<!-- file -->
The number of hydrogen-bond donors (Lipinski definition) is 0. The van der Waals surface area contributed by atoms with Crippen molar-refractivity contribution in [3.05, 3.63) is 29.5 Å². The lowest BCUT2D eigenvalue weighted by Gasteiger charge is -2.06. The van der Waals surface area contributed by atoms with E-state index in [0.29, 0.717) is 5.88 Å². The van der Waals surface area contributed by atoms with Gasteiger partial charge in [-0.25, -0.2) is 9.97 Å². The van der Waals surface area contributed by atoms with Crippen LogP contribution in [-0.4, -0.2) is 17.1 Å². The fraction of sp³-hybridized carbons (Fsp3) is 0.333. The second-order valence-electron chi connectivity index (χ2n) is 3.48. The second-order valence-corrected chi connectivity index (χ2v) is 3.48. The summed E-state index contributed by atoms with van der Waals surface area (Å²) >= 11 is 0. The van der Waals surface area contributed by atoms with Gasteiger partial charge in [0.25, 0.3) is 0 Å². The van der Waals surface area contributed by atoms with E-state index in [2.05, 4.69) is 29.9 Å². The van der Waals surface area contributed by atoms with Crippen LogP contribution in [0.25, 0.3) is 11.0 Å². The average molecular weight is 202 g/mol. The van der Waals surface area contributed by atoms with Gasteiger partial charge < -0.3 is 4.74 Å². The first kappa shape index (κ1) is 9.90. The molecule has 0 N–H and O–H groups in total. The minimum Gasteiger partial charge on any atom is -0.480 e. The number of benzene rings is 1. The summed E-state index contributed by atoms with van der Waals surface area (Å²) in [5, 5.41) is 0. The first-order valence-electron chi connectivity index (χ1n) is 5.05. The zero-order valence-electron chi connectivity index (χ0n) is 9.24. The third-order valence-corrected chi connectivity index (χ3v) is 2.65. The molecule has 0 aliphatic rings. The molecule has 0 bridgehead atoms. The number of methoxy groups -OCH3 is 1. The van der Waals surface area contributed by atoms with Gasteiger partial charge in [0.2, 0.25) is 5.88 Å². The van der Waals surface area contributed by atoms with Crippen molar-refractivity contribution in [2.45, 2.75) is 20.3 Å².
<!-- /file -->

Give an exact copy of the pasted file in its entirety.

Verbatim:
The number of hydrogen-bond donors (Lipinski definition) is 0. The van der Waals surface area contributed by atoms with Crippen molar-refractivity contribution in [3.05, 3.63) is 29.5 Å². The lowest BCUT2D eigenvalue weighted by Gasteiger charge is -2.06. The van der Waals surface area contributed by atoms with E-state index in [0.29, 0.717) is 5.88 Å². The van der Waals surface area contributed by atoms with Gasteiger partial charge in [-0.25, -0.2) is 9.97 Å². The van der Waals surface area contributed by atoms with Crippen LogP contribution in [-0.4, -0.2) is 17.1 Å². The fraction of sp³-hybridized carbons (Fsp3) is 0.333. The second-order valence-electron chi connectivity index (χ2n) is 3.48. The second-order valence-corrected chi connectivity index (χ2v) is 3.48. The summed E-state index contributed by atoms with van der Waals surface area (Å²) >= 11 is 0. The van der Waals surface area contributed by atoms with Gasteiger partial charge in [0.25, 0.3) is 0 Å². The van der Waals surface area contributed by atoms with E-state index in [2.05, 4.69) is 29.9 Å². The van der Waals surface area contributed by atoms with Crippen LogP contribution in [0.25, 0.3) is 11.0 Å². The average molecular weight is 202 g/mol. The van der Waals surface area contributed by atoms with Gasteiger partial charge < -0.3 is 4.74 Å². The first kappa shape index (κ1) is 9.90. The molecule has 0 N–H and O–H groups in total. The minimum Gasteiger partial charge on any atom is -0.480 e. The number of benzene rings is 1. The summed E-state index contributed by atoms with van der Waals surface area (Å²) in [5, 5.41) is 0. The first-order valence-electron chi connectivity index (χ1n) is 5.05. The zero-order valence-electron chi connectivity index (χ0n) is 9.24. The third-order valence-corrected chi connectivity index (χ3v) is 2.65. The molecule has 0 aliphatic rings. The molecule has 0 bridgehead atoms. The number of methoxy groups -OCH3 is 1. The van der Waals surface area contributed by atoms with Gasteiger partial charge in [0.2, 0.25) is 5.88 Å². The van der Waals surface area contributed by atoms with Crippen molar-refractivity contribution in [2.45, 2.75) is 20.3 Å².